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Food Addit Contam Part A Chem Anal Control Expo Risk Assess. 2014;31(11):1834-9. doi: 10.1080/19440049.2014.962625. Epub 2014 Oct 7.

Determination of chloramphenicol residues in commercial chicken eggs in the Federal Capital Territory, Abuja, Nigeria.

Author information

1
a Nigeria Field Epidemiology & Laboratory Training Programme (NFELTP) , Abuja , Nigeria.

Abstract

The use of antibiotics in poultry can result in residues in eggs. The joint FAO/WHO committee recommended banning the use of chloramphenicol (CAP) in food animals due to its public health hazards of aplastic anaemia, leukaemia, allergy, antibacterial resistance and carcinogenicity. This paper determines the prevalence of CAP residues in chicken eggs and assesses the usage and awareness of its ban amongst poultry farmers in the Federal Capital Territory (FCT), Abuja, Nigeria. A cross-sectional survey of registered poultry farmers in FCT was conducted using questionnaires to determine CAP administration in poultry and awareness of its ban. Pooled egg samples were collected from each poultry farm surveyed and from randomly sampled government-owned markets in FCT. Source of eggs by state were identified by the marketer at the time of collection. Samples were analysed using an enzyme-linked immunosorbent assay (ELISA) technique for the presence of CAP, and prevalence was determined. Of 288 total pooled samples collected, 257 (89.2%) were from the markets and 31 (10.8%) were from poultry farms. A total of 20 (7%) pooled egg samples tested CAP-positive; market eggs originated from 15 (41%) states of the country. Of the market eggs, 16 (6.2%) pooled samples tested positive. Of eggs from poultry farms, four (12.9%) tested positive. Mean CAP concentrations in the positive samples ranged from 0.49 to 1.17 µg kg(-1) (parts per billion). CAP use amongst poultry farmers in FCT was 75.5%; awareness of the CAP ban was 26.3%. Though 66% of veterinarians were unaware of a CAP ban, they were more likely to be aware than other poultry farmers (odds ratio (OR) = 1.4). Farm managers who use CAP were more likely to be aware of CAP ban than the farm managers not using CAP (OR = 5.5; p = 0.04). Establishing a drug residue surveillance and control program and enforcement of CAP legislation/regulation is needful to educate and prohibit the widespread CAP use amongst Nigerian poultry farmers.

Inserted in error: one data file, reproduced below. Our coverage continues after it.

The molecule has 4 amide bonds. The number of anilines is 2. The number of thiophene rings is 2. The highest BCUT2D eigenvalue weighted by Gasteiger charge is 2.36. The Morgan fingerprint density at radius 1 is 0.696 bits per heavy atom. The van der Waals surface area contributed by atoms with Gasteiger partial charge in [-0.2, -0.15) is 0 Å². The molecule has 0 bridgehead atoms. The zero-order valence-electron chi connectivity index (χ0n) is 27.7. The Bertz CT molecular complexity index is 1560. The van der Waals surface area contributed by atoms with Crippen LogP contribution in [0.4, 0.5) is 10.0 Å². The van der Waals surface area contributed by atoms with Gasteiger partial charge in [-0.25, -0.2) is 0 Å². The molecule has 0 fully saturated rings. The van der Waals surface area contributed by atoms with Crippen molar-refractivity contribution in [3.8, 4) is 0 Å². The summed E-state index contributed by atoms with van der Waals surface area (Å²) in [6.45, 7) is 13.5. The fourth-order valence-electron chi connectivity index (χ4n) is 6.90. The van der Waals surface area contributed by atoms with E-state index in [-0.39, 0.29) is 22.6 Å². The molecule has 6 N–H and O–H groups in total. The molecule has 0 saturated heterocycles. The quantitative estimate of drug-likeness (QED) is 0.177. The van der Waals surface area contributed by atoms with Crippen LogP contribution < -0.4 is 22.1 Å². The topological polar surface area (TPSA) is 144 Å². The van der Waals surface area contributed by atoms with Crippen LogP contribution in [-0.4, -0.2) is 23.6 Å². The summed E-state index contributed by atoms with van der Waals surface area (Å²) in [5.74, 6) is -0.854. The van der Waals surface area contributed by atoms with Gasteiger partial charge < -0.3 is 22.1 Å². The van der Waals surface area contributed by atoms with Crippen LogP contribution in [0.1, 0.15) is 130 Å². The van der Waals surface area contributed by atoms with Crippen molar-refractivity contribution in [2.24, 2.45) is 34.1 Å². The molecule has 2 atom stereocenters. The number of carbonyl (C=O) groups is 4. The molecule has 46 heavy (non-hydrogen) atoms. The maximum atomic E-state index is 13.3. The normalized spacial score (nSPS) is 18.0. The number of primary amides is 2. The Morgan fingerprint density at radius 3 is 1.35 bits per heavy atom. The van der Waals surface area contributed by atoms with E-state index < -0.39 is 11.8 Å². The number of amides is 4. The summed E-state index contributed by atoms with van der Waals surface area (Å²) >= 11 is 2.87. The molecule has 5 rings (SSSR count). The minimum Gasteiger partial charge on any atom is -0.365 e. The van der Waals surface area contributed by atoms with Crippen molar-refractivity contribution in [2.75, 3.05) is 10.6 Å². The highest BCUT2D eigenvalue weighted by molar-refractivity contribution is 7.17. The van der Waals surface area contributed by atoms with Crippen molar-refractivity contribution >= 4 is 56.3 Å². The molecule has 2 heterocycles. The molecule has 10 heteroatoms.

KEYWORDS:

CAP residues; ELISA; FCT; Nigeria; chicken eggs

PMID:
25208093
DOI:
10.1080/19440049.2014.962625
[Indexed for MEDLINE]

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